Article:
The New Jersey Economic Development Authority (NJEDA) Board has approved proposed rules for the $240 million Food Desert Relief Tax Credit Program, which will help address food access challenges by attracting and retaining new supermarkets in the 50 Food Desert Communities (FDCs) designated by the NJEDA last year. Additionally, the Board approved the sale of up to $50 million of the $240 million in tax credits in 2023, the proceeds of which will fund future grant, loan, and technical assistance programs under the Food Desert Relief Act (FDRA). These programs will help increase availability of nutritious foods and develop new approaches to alleviate food insecurity.
The FDRA was established by the New Jersey Economic Recovery Act (ERA) of 2020 and signed into law by Gov. Phil Murphy in January 2021. As authorized by the ERA, the NJEDA Board approved proposed rules that will allow the NJEDA to launch the Food Desert Relief Tax Credit Program this year.
The Food Desert Relief Tax Credit program establishes two types of tax credits that encourage resiliency of supermarkets for a lasting impact on communities. Both are available to new and rehabilitated supermarkets within the areas designated as FDCs, which span all 21 New Jersey counties and are home to over 1.5 million residents. The Financing Gap Tax Credit will provide up to 40% of project’s costs for development of the first new supermarket located in any one FDC, and up to 20% for the second new supermarket. The Initial Operating Cost Tax Credit will be available to supermarket operators to help fill a shortfall in initial operating income.
To be eligible, stores must be located within the boundaries of NJEDA-designated FDCs. Applicants must demonstrate that the project would not be feasible without the tax credit award and demonstrate that the supermarket will remain open for business for at least seven years. Applicants must also commit that the supermarket will accept federal benefits such as the Supplemental Nutrition Assistance Program (SNAP) and the Special Supplemental Nutrition Program from Women, Infants, and Children (WIC). Additionally, supermarkets must devote at least 10% of retail space to fresh and/or frozen fruits and vegetables and host a community listening session in the FDC at least once a year. A complete overview of the rules and more information on the Food Desert Relief Tax Credit program can be found here.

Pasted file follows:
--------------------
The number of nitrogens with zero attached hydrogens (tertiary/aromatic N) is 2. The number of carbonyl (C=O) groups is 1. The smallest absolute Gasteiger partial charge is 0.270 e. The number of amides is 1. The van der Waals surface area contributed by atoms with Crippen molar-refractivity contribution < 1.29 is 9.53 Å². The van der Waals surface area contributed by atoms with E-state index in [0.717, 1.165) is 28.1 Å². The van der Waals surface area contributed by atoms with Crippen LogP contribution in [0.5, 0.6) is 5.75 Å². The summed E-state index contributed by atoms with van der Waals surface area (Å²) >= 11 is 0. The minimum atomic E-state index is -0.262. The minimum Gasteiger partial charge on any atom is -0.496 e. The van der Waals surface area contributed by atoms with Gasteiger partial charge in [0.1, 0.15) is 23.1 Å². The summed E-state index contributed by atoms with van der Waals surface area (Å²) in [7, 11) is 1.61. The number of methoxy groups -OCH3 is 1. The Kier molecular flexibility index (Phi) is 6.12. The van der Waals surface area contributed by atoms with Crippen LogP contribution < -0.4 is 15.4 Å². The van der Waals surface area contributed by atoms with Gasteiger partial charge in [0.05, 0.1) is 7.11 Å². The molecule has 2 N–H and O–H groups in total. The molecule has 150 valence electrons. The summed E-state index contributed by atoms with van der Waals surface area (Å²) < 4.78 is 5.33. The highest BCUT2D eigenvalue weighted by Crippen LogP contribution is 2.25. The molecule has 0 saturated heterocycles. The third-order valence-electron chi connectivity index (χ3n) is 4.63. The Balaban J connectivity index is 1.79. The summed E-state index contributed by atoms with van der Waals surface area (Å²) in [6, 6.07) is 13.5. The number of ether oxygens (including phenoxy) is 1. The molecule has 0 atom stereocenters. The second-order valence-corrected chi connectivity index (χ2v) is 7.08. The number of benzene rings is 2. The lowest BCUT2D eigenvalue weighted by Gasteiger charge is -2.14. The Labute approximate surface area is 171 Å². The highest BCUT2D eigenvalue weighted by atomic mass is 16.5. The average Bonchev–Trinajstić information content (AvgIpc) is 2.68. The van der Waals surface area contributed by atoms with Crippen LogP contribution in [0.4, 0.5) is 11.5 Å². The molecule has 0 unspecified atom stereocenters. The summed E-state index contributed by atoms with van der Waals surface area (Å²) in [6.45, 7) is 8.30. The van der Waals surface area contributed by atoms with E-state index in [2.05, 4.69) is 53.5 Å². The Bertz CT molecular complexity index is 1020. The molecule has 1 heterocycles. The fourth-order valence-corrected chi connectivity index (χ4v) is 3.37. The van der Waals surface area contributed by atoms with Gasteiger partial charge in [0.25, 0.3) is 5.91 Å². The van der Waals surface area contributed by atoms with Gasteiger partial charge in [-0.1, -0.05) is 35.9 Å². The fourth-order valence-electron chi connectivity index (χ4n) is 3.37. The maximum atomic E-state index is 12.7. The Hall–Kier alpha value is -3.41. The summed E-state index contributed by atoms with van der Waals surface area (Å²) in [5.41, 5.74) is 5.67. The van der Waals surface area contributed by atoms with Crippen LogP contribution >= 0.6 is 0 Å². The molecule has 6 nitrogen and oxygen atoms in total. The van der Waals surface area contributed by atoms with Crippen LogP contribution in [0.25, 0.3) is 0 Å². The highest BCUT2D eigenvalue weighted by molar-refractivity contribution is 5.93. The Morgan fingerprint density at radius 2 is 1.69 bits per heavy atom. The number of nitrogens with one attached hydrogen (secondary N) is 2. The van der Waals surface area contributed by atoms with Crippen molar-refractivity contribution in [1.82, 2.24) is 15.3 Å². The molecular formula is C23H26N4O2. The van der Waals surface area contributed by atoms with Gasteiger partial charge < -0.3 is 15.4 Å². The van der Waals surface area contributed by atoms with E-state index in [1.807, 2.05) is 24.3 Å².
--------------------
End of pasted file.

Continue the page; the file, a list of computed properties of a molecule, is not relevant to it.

The FDRA allocates $40 million per year for six years, totaling $240 million, in tax credits and enables NJEDA to sell a portion of the tax credits to support future grant, loan, and technical assistance programs. Today, the Board approved the sale of up to $50 million in tax credits. Proceeds from the sale will be used to support programs that will advance the priorities established by the FDRA and be available to a wide array of organizations, companies, and retailers to strengthen food security in FDCs. These programs will support costs associated with equipment and technology to make nutritious foods more accessible and affordable, as well as other initiatives to ensure food security of FDC residents.
“Food insecurity is a widespread and longstanding issue that has been exacerbated by the pandemic, and New Jersey is taking innovative steps to ensure no resident goes hungry,” said Gov. Phil Murphy. “By expanding grocery options in an intentional manner, more families across our state’s food desert communities will be able to put affordable and healthy food on their tables. Fighting food insecurity fosters greater wellbeing for countless communities and families, advancing our vision for a truly stronger, fairer New Jersey economy.”
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